Preservation of the myocardium by means of cold physiological solutions, as assessed by ventricular function, histochemistry and birefringence

A. Hedley Brown, Nelson (Sam) Niles, Mark V. Braimbridge, W. Gerald Austen

Research output: Contribution to journalArticle

3 Citations (Scopus)

Abstract

The efficacy of myocardial preservation by means of cold, oxygenated Hartmann's, Bretschneider's, Eagle's Minimum Electrolyte Medium, and micro- or coarsely filtered Krebs' solution has been compared with that afforded by cold alone and by cross-perfusion from a healthy animal. The experimental preparation was an isolated heart free of inherent deterioration over the experimental period of 3 hr when crossperfused. Assessment was by isovolumic ventricular function tests and histological, histochemical and birefringence examination of drill biopsies. No means of cold, in vitro preservation of the heart permitted it to retain its mechanical performance as well as did normothermic cross-perfusion from a healthy animal, but all cold, oxygenated physiological solutions infused into the coronary arteries performed better than cold alone. Although few statistical differences were shown among the solutions, microfiltered modified Krebs' solution and modified Eagle's Minimum Electrolyte Medium were consistently more effective. Histochemical and birefringence behavior of the myocardium was disappointing in predicting mechanical performance of the myocardium after cold preservation, presumably because cold permits histochemical appearances to be preserved when function is not. Nevertheless, the groups with the poorest residual function showed the most histological damage.

Original languageEnglish (US)
Pages (from-to)46-57
Number of pages12
JournalJournal of Surgical Research
Volume14
Issue number1
DOIs
StatePublished - 1973
Externally publishedYes

Fingerprint

Birefringence
Ventricular Function
Myocardium
Eagles
Electrolytes
Perfusion
Mandrillus
Coronary Vessels
Biopsy

ASJC Scopus subject areas

  • Surgery

Cite this

Preservation of the myocardium by means of cold physiological solutions, as assessed by ventricular function, histochemistry and birefringence. / Brown, A. Hedley; Niles, Nelson (Sam); Braimbridge, Mark V.; Austen, W. Gerald.

In: Journal of Surgical Research, Vol. 14, No. 1, 1973, p. 46-57.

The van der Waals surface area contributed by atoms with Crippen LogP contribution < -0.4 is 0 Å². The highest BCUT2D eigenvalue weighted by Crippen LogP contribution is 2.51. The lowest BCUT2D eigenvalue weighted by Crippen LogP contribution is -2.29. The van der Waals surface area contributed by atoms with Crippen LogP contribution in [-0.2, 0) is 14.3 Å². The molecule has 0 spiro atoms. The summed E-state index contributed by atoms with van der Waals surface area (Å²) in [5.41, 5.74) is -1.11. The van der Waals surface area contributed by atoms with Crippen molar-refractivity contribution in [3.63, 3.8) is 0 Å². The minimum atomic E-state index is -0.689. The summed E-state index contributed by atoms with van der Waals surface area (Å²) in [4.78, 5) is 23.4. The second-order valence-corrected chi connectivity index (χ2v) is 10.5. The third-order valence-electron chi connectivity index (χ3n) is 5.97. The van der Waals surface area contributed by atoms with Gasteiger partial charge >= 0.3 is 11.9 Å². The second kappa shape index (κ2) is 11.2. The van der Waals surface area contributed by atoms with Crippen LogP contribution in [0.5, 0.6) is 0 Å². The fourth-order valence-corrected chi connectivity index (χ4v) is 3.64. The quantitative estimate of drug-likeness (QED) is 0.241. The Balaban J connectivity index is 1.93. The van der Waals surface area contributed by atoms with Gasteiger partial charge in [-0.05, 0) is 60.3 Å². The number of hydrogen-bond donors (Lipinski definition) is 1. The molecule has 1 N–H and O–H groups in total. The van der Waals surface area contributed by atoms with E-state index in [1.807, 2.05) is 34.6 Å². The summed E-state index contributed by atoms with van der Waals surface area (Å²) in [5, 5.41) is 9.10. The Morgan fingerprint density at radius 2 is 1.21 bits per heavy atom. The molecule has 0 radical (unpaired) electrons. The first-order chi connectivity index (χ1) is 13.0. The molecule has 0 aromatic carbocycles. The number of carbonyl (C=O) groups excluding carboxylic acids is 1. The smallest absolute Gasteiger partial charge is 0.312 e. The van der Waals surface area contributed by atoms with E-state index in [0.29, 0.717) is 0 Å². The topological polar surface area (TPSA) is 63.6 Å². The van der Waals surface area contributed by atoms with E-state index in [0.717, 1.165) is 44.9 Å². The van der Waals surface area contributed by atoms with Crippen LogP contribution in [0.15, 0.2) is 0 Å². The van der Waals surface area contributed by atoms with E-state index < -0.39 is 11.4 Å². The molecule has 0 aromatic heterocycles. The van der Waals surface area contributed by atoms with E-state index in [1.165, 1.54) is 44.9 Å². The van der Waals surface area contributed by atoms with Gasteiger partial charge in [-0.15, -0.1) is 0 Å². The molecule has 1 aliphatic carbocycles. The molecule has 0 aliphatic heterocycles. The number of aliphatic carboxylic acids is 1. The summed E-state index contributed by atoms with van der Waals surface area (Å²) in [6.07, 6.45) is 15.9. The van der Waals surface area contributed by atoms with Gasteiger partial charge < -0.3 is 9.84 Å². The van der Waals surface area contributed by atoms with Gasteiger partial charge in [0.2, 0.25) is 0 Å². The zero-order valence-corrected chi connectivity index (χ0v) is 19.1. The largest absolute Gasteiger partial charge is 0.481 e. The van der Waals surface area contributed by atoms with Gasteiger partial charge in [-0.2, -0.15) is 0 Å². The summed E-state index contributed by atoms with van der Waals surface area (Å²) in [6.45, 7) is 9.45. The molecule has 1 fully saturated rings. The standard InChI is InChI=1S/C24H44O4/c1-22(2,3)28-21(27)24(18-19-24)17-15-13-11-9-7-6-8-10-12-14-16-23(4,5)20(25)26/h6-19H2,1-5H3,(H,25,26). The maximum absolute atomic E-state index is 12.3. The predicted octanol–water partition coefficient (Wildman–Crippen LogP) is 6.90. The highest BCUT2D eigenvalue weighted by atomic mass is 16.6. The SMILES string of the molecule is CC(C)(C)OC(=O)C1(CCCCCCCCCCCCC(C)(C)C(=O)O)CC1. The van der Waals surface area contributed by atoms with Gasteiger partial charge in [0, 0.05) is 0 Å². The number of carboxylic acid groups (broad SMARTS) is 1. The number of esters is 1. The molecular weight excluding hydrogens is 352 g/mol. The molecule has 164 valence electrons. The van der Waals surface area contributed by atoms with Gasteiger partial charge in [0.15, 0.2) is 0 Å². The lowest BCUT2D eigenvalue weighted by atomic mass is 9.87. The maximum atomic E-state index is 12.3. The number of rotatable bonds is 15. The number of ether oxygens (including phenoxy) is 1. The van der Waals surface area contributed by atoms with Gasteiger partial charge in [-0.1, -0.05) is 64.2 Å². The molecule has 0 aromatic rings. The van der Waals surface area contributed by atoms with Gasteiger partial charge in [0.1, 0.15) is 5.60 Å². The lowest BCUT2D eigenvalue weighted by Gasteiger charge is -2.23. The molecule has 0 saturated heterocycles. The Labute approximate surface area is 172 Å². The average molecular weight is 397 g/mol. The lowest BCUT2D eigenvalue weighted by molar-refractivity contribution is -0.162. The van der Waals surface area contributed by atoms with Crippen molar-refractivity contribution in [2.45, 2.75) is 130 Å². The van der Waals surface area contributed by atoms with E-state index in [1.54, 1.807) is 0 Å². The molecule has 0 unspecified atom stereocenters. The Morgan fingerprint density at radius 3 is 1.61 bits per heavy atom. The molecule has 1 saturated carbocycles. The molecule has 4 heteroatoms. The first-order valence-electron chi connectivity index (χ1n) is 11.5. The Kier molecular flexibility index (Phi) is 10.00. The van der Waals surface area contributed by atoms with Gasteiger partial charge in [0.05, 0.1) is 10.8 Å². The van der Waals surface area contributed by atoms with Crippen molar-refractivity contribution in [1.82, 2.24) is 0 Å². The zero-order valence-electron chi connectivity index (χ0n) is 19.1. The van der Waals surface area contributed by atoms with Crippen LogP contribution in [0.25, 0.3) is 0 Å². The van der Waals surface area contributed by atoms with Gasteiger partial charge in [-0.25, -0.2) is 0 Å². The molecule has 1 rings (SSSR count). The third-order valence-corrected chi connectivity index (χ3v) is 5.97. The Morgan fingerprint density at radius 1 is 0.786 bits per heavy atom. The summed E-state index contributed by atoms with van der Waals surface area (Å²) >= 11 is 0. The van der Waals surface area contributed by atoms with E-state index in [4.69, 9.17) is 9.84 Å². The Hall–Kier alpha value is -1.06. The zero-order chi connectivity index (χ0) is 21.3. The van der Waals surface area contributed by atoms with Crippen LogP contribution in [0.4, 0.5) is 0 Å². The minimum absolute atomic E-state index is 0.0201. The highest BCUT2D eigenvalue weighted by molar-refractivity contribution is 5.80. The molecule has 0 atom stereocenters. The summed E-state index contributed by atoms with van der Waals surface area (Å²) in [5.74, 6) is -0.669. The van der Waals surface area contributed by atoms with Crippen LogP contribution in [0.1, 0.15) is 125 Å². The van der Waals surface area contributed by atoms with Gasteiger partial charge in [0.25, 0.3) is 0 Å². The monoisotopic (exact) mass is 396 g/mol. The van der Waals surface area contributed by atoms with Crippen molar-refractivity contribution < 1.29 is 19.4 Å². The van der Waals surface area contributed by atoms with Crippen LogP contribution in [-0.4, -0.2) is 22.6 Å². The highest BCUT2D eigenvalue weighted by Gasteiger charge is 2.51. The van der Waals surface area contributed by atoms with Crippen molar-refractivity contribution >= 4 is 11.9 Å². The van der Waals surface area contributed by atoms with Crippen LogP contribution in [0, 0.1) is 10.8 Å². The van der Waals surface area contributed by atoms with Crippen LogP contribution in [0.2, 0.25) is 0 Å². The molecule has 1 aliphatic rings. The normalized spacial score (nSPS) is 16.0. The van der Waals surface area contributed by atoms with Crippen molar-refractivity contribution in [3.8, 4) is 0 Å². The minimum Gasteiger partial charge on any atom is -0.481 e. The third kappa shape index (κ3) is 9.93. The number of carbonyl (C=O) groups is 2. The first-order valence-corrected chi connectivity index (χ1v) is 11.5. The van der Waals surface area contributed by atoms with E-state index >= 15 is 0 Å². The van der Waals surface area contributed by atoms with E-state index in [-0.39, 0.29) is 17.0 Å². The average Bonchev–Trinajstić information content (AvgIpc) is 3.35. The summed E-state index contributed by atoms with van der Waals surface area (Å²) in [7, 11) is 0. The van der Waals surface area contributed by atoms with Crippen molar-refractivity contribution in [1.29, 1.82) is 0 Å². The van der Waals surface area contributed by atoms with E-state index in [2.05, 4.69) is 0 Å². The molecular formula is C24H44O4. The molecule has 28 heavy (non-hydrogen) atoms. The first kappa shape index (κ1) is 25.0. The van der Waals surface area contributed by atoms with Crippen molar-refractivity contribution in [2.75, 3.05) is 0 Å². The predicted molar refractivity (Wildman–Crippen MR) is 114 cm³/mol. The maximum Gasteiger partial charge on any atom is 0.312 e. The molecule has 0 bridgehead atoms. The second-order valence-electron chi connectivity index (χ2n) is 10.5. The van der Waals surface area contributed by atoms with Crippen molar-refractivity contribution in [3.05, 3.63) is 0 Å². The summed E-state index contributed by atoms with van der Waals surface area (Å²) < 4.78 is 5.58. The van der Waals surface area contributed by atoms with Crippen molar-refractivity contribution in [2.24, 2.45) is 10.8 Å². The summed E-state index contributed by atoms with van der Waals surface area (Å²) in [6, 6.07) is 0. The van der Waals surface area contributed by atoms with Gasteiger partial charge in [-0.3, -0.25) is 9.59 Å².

Research output: Contribution to journalArticle

Brown, A. Hedley ; Niles, Nelson (Sam) ; Braimbridge, Mark V. ; Austen, W. Gerald. / Preservation of the myocardium by means of cold physiological solutions, as assessed by ventricular function, histochemistry and birefringence. In: Journal of Surgical Research. 1973 ; Vol. 14, No. 1. pp. 46-57.
@article{18f7a916d37b4647a5e0a29b8db38a1e,
title = "Preservation of the myocardium by means of cold physiological solutions, as assessed by ventricular function, histochemistry and birefringence",
abstract = "The efficacy of myocardial preservation by means of cold, oxygenated Hartmann's, Bretschneider's, Eagle's Minimum Electrolyte Medium, and micro- or coarsely filtered Krebs' solution has been compared with that afforded by cold alone and by cross-perfusion from a healthy animal. The experimental preparation was an isolated heart free of inherent deterioration over the experimental period of 3 hr when crossperfused. Assessment was by isovolumic ventricular function tests and histological, histochemical and birefringence examination of drill biopsies. No means of cold, in vitro preservation of the heart permitted it to retain its mechanical performance as well as did normothermic cross-perfusion from a healthy animal, but all cold, oxygenated physiological solutions infused into the coronary arteries performed better than cold alone. Although few statistical differences were shown among the solutions, microfiltered modified Krebs' solution and modified Eagle's Minimum Electrolyte Medium were consistently more effective. Histochemical and birefringence behavior of the myocardium was disappointing in predicting mechanical performance of the myocardium after cold preservation, presumably because cold permits histochemical appearances to be preserved when function is not. Nevertheless, the groups with the poorest residual function showed the most histological damage.",